It is important to be prudent when developing a forecast using the consensus forecast method. Industry forecasts may be predicting higher growth than is reasonable for the subject airport. The forecast analyst should adjust the industry growth rates accordingly when there is a disconnect between industry forecasts and historical activity at the airport.
The Delphi Method is a specific type of consensus forecast whereby a panel of experts is requested to provide their views on the future market growth through structured questionnaires. Several rounds of questionnaires are sent out. Responses are aggregated and shared anonymously with the panel after each round.
The experts are invited to adjust their answers in subsequent rounds based on the answers from the panel. This approach is used when the forecast for the larger market is more readily available or easy to produce than for the airport itself. This includes the case of large metropolitan areas with multiple airports. The market share for a specific airport can be calculated by taking the historical dataset for a specific period and dividing it by the amount of the total market over the same period.
If the share of the subject airport has exhibited relatively little variation over the historical period, extrapolating this share into the future is a reasonable and relatively efficient way of developing a forecast for the subject airport.
Equally, if the share analysis indicates increasing or decreasing shares of the larger benchmark that are readily explainable, the forecast analyst can estimate future changes in market share and apply these to the aggregate level forecast. Forecast impact factors, industry trends, and market outlooks should be considered when developing the market share forecast. By comparison, exogenous shocks such as political turmoil, terrorist attacks, weather- related disruptions e.
Air travel demand typically increases during periods of economic expansion and declines during economic contractions. Due to the strong correlation of air travel or air cargo demand with economic conditions, econometric or regression modeling is one of the most robust and commonly applied aviation forecasting techniques.
Econometric forecasting is used to demonstrate how predicted changes in the independent variables would affect future traffic. The following steps are used when developing an econometric forecast: Specify the independent variables for testing; 2. Collect data; 3.
Select a statistical model; 4. Determine the model's ability to accurately predict historical values; 5.
Evaluate combinations of independent variables in context of historical traffic patterns; 6. Use the model to derive forecast traffic values; 7. Evaluate the results in the context of historical traffic patterns; 8.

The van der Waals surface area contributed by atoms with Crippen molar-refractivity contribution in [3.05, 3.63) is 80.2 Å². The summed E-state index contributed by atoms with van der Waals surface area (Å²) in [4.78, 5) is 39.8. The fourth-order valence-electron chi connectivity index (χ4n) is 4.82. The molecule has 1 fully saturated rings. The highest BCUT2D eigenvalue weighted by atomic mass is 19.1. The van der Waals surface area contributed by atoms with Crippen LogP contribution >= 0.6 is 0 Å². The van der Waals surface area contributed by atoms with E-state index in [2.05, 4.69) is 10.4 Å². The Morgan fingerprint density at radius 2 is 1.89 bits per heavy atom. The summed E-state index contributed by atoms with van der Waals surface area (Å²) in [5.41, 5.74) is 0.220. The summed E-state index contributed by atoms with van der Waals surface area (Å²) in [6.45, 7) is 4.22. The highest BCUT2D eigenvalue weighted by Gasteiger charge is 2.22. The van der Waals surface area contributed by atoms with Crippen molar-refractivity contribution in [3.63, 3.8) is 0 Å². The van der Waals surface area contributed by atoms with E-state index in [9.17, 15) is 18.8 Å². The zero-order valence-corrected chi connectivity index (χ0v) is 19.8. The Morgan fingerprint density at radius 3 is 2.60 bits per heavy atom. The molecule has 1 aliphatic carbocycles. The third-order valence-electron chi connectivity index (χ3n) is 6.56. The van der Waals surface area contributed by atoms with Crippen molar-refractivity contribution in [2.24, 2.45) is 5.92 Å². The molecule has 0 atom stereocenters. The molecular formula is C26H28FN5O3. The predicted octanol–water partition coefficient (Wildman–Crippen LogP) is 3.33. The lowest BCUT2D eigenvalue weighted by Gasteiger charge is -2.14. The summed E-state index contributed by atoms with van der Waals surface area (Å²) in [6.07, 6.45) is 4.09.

Introduce adjustments to the forecasts to reflect anticipated changes in the airport environment e. Compare with benchmarks i. The following is a list of potential independent variables that the forecaster may consider: A few additional variables may be used for air cargo, including: All data should be collected as a time series.
Economic data sets, including forecasts, can be obtained from a number of sources, such as: It is preferable to obtain the historical and forecast data from the same source. Common types are expressed either in linear or logistic format, as shown in the equations below: Linear Regression Model: The R2 statistic ranges from 0 to 1, with 1 indicating a perfect fit. The calculated predicted output of the regression model can be charted against the actual historical values for the dependent variable to provide a visual of how well the model predicts actual traffic.
There are also a number of statistical outputs that the forecast analyst should check when developing an econometric model to ensure its robustness: The goal is not necessarily to get the model with the best statistical fit, but to provide a model that is defensible based on a logical set of input assumptions independent variables and an overall understanding of the drivers of passenger demand at the subject airport. Specific models may be developed for different airport segments.
For instance, it is often observed that resident and visitor air traffic are driven by different variables. Regulation, airline strategies, airport competition and modal competition are a few of the many changes that may affect the airport future traffic. For instance, open-skies implementation or high-speed rail construction are likely not reflected in any forecasting model based on historical observations.